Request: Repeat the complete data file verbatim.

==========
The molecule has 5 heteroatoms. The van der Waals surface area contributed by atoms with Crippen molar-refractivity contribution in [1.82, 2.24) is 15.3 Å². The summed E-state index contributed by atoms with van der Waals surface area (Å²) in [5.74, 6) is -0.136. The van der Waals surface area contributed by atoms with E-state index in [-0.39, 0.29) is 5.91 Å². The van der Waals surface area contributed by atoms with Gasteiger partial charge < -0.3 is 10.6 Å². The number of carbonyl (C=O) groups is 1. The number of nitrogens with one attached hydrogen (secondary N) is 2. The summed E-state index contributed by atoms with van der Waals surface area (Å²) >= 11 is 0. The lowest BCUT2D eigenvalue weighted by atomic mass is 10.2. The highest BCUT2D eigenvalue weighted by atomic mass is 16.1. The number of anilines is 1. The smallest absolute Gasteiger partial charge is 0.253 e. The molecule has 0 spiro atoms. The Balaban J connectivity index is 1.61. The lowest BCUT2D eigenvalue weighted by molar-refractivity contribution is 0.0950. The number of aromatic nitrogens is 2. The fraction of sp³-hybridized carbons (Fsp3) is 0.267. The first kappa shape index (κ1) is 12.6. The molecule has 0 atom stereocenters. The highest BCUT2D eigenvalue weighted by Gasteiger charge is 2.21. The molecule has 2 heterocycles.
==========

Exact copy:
The molecule has 5 heteroatoms. The van der Waals surface area contributed by atoms with Crippen molar-refractivity contribution in [1.82, 2.24) is 15.3 Å². The summed E-state index contributed by atoms with van der Waals surface area (Å²) in [5.74, 6) is -0.136. The van der Waals surface area contributed by atoms with E-state index in [-0.39, 0.29) is 5.91 Å². The van der Waals surface area contributed by atoms with Gasteiger partial charge < -0.3 is 10.6 Å². The number of carbonyl (C=O) groups is 1. The number of nitrogens with one attached hydrogen (secondary N) is 2. The summed E-state index contributed by atoms with van der Waals surface area (Å²) >= 11 is 0. The lowest BCUT2D eigenvalue weighted by atomic mass is 10.2. The highest BCUT2D eigenvalue weighted by atomic mass is 16.1. The number of anilines is 1. The smallest absolute Gasteiger partial charge is 0.253 e. The molecule has 0 spiro atoms. The Balaban J connectivity index is 1.61. The lowest BCUT2D eigenvalue weighted by molar-refractivity contribution is 0.0950. The number of aromatic nitrogens is 2. The fraction of sp³-hybridized carbons (Fsp3) is 0.267. The first kappa shape index (κ1) is 12.6. The molecule has 0 atom stereocenters. The highest BCUT2D eigenvalue weighted by Gasteiger charge is 2.21. The molecule has 2 heterocycles.